Why don't some files compress very much?

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Some files don't compress much

Some types of files compress better than others. Certain data files, such as text files, picture files in the BMP format, and some text style database files can often be compressed by 90% or more. Some other types of files, such as program files, may compress by 50% or so. Learn how to make a zip file.

There also are other types of files that often will not compress well. For example, most multimedia files will not compress much, as they already exist in a highly compressed state. These file types usually employ efficient techniques to compress the data they contain. Examples include but are not limited to, graphic (picture) files (GIF, JPG, PNG, etc), music files (MP3, WMA, etc), and movie files (AVI, MPG, etc). Files that are compressed, as these examples are, usually cannot be compressed more to any significant extent. Therefore, such files don't get much, if any, smaller when they are added to a Zip file (.zip or .zipx).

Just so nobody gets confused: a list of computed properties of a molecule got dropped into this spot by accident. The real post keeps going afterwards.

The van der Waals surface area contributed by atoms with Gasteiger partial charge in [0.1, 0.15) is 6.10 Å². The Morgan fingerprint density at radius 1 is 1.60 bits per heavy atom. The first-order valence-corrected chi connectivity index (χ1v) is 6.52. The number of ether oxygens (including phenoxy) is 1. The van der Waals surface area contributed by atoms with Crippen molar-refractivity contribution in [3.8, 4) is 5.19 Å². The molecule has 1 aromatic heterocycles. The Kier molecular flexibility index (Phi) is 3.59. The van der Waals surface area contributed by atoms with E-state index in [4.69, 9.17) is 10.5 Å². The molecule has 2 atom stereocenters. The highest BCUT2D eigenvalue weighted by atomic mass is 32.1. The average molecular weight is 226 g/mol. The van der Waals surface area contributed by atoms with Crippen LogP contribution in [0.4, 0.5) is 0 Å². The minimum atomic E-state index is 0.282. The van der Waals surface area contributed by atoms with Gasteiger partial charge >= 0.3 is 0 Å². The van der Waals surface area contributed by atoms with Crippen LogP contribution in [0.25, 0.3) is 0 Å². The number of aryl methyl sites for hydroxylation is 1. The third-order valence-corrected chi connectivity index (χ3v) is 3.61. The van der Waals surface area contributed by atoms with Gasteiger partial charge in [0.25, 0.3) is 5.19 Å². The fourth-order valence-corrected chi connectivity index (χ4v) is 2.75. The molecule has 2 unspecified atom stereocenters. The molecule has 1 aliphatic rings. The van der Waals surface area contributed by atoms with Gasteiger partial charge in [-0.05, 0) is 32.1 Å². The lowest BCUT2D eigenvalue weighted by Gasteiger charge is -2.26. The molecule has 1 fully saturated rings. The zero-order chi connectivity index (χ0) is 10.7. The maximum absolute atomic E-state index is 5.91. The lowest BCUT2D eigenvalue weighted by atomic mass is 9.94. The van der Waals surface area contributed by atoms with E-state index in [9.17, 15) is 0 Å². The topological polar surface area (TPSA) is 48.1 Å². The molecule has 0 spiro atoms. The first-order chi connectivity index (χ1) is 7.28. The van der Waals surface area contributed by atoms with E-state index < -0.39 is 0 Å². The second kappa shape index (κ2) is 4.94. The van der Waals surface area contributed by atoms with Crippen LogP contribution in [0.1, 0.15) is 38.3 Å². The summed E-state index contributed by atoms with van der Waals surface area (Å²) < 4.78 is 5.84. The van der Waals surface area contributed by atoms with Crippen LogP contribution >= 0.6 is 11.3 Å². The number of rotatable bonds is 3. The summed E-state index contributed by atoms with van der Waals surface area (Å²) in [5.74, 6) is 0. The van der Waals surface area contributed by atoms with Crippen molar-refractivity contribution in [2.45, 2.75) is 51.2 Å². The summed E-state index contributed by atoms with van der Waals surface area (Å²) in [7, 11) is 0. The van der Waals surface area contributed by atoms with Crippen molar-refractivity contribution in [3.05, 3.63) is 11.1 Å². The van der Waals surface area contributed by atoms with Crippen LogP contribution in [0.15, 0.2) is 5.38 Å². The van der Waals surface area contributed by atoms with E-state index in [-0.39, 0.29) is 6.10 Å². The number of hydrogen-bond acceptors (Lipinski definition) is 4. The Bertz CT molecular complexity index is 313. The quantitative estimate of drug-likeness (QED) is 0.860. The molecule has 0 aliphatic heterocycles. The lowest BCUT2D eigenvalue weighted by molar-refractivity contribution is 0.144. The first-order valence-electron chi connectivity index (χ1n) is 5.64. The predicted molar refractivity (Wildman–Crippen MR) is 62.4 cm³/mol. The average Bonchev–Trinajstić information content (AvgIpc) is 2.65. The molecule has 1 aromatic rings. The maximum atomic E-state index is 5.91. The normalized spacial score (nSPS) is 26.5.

You would see a similar lack of compression if you zipped some files using maximum compression and then added that Zip file to another Zip file. This second Zip file would not be substantially smaller than the first one (it may even be slightly larger). Again, this is because the data in the original Zip file is already compressed. Some document files, including those created by Microsoft Office, are actually Zip files with a custom file extension.

There are other file types that don't compress well. For example, certain types of encrypted data files, such as those used by home finance programs and some spreadsheet products, will not compress much.

Again, if you create Zip files and see files that cannot be significantly compressed, it is probably because they already contain compressed data or they are encrypted.

If you would like to share a file or some files that do not compress well, you might:

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